Online dating warwickshire

19-Feb-2018 21:42

From the early 19th century, however, the burial of the dead in graveyards (burial grounds within churchyards) began to fall out of favour.

This was due to rapid population growth in the early stages of the Industrial Revolution, continued outbreaks of infectious disease near graveyards, and the increasingly restricted space in graveyards for new interment.

Warstone Lane Cemetery Warstone Lane Cemetery, alongside the Jewellery Quarter in the Hockley district of Birmingham, was opened in 1848.

parent or other relative), and officiating minister.The county previously included the cities of Birmingham, Coventry, and Solihull.These records are not intended to be a comprehensive collection of all the burials in Warwickshire.A significant number of the records were transcribed by Findmypast using the original burial registers found at the Warwickshire County Record Office.Other records were created by the Rugby Family History Group, the Birmingham and Midland Society for Genealogy & Heraldry, Family Search, and Pam Batstone and Mary Williams.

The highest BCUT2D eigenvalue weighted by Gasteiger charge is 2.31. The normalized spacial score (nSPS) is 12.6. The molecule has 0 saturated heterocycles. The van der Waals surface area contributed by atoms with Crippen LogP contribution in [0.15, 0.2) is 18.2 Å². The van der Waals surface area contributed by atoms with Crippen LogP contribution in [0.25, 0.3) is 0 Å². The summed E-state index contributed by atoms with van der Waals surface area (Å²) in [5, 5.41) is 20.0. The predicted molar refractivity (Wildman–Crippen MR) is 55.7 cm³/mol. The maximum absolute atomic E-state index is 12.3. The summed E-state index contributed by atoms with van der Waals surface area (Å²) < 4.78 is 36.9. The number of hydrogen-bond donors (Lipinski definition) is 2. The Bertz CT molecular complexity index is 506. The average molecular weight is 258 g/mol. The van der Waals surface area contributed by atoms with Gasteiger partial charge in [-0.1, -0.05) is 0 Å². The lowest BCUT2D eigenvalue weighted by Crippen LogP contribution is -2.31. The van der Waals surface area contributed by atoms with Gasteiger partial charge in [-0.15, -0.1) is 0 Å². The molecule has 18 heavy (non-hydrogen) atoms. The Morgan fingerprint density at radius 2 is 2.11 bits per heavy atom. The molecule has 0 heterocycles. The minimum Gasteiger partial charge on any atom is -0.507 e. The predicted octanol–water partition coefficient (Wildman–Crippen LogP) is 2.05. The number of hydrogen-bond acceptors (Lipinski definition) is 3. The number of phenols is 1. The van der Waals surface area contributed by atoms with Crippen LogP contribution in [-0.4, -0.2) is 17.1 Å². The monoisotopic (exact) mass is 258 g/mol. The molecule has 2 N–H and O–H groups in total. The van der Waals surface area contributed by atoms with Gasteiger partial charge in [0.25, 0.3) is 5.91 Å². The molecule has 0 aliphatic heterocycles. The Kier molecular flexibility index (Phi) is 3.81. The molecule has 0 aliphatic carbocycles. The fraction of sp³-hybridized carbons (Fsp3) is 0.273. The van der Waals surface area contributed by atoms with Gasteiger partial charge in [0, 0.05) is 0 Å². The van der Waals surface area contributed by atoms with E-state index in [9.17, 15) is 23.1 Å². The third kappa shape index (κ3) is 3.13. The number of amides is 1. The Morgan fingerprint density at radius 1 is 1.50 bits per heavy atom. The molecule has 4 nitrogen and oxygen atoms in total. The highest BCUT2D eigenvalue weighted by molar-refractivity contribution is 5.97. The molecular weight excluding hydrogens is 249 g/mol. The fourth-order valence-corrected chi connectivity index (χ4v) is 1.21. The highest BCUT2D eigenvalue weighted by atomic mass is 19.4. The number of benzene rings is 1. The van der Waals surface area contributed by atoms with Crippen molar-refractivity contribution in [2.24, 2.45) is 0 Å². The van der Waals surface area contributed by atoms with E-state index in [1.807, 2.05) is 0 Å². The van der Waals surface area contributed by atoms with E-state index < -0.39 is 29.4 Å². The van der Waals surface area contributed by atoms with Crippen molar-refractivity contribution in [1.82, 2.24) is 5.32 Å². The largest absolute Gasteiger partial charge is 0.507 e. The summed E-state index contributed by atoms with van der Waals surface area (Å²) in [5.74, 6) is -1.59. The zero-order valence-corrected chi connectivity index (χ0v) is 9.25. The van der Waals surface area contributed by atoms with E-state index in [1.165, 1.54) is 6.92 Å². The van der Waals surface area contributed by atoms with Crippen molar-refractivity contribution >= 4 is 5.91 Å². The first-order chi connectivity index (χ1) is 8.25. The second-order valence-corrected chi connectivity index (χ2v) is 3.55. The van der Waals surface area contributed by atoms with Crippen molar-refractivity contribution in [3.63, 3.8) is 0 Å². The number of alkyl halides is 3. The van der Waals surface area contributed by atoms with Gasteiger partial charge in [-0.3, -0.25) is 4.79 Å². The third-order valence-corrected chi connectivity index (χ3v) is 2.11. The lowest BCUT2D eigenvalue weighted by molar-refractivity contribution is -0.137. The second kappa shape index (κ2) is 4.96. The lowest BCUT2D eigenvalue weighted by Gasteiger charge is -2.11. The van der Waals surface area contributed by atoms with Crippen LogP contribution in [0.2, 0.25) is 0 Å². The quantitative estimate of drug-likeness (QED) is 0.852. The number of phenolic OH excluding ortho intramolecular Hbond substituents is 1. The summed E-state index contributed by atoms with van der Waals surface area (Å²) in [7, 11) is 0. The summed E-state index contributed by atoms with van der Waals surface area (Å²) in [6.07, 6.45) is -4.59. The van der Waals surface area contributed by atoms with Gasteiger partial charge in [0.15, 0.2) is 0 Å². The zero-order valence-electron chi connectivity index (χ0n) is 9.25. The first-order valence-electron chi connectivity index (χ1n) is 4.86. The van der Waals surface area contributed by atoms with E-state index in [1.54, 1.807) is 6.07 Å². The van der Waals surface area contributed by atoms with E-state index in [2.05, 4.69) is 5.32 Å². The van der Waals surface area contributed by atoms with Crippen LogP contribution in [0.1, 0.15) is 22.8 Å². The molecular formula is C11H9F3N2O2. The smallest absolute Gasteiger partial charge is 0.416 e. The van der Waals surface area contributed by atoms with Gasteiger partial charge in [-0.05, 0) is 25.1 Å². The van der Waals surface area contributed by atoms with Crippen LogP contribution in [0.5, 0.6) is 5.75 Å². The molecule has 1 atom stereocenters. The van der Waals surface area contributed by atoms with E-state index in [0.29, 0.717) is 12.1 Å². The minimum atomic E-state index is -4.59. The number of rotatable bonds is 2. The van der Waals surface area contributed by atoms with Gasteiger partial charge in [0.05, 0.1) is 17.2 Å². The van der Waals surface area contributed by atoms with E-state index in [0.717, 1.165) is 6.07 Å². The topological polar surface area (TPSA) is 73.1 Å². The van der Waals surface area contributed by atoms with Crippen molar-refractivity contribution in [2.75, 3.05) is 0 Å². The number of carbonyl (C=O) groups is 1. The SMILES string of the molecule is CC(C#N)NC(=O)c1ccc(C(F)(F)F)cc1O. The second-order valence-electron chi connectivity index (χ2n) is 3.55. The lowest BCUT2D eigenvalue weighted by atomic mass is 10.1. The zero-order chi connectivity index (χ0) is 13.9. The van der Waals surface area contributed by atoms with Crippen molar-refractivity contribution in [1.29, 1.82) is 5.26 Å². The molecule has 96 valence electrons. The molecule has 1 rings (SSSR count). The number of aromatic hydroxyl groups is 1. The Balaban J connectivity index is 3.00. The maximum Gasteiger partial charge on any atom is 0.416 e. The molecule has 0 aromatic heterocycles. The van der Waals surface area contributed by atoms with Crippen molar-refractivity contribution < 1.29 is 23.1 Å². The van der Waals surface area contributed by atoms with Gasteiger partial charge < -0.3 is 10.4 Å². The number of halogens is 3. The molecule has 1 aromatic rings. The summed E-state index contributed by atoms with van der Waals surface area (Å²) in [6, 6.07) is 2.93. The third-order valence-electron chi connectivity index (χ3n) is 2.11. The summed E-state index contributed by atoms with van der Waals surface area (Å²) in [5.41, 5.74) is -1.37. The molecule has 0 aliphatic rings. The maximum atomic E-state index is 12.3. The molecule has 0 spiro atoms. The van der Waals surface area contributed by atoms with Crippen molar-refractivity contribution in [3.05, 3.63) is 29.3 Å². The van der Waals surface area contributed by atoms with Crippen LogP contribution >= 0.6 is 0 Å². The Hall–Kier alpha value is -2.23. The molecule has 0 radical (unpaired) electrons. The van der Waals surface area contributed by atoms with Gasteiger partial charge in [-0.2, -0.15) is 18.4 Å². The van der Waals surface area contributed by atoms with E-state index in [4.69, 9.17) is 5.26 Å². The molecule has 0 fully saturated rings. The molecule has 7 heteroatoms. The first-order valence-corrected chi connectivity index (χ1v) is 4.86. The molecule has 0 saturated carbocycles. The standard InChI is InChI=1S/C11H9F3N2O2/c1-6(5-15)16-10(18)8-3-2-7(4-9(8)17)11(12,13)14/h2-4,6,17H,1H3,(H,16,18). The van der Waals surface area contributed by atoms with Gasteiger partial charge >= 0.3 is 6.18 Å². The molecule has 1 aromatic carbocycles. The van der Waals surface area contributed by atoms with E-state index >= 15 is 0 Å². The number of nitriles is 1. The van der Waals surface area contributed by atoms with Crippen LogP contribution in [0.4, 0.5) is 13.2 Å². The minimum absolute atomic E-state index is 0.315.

parent or other relative), and officiating minister.

The county previously included the cities of Birmingham, Coventry, and Solihull.

These records are not intended to be a comprehensive collection of all the burials in Warwickshire.

A significant number of the records were transcribed by Findmypast using the original burial registers found at the Warwickshire County Record Office.

Other records were created by the Rugby Family History Group, the Birmingham and Midland Society for Genealogy & Heraldry, Family Search, and Pam Batstone and Mary Williams.

Warwickshire burials includes the interment registers from four Birmingham cemeteries transcribed by the Birmingham and Midland Society for Genealogy & Heraldry (BMSGH).